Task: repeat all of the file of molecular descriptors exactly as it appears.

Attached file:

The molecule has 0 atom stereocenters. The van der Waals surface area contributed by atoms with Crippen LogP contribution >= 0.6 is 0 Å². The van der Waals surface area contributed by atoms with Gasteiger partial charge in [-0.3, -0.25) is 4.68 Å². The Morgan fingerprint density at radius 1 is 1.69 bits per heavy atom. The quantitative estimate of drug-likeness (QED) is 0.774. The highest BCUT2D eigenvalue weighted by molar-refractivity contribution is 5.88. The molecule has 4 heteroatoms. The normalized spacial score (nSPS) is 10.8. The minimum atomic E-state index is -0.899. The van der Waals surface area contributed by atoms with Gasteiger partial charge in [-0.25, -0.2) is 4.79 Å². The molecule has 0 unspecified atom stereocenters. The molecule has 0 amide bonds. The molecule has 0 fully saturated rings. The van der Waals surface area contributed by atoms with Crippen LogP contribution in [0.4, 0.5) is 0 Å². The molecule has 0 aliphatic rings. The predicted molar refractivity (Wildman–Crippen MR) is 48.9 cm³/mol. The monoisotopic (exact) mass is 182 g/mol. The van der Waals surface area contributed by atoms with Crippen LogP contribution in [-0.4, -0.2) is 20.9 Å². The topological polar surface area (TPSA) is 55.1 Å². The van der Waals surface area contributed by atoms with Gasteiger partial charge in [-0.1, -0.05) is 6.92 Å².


The molecule has 0 atom stereocenters. The van der Waals surface area contributed by atoms with Crippen LogP contribution >= 0.6 is 0 Å². The van der Waals surface area contributed by atoms with Gasteiger partial charge in [-0.3, -0.25) is 4.68 Å². The Morgan fingerprint density at radius 1 is 1.69 bits per heavy atom. The quantitative estimate of drug-likeness (QED) is 0.774. The highest BCUT2D eigenvalue weighted by molar-refractivity contribution is 5.88. The molecule has 4 heteroatoms. The normalized spacial score (nSPS) is 10.8. The minimum atomic E-state index is -0.899. The van der Waals surface area contributed by atoms with Gasteiger partial charge in [-0.25, -0.2) is 4.79 Å². The molecule has 0 unspecified atom stereocenters. The molecule has 0 amide bonds. The molecule has 0 fully saturated rings. The van der Waals surface area contributed by atoms with Crippen LogP contribution in [0.4, 0.5) is 0 Å². The molecule has 0 aliphatic rings. The predicted molar refractivity (Wildman–Crippen MR) is 48.9 cm³/mol. The monoisotopic (exact) mass is 182 g/mol. The van der Waals surface area contributed by atoms with Crippen LogP contribution in [-0.4, -0.2) is 20.9 Å². The topological polar surface area (TPSA) is 55.1 Å². The van der Waals surface area contributed by atoms with Gasteiger partial charge in [-0.1, -0.05) is 6.92 Å².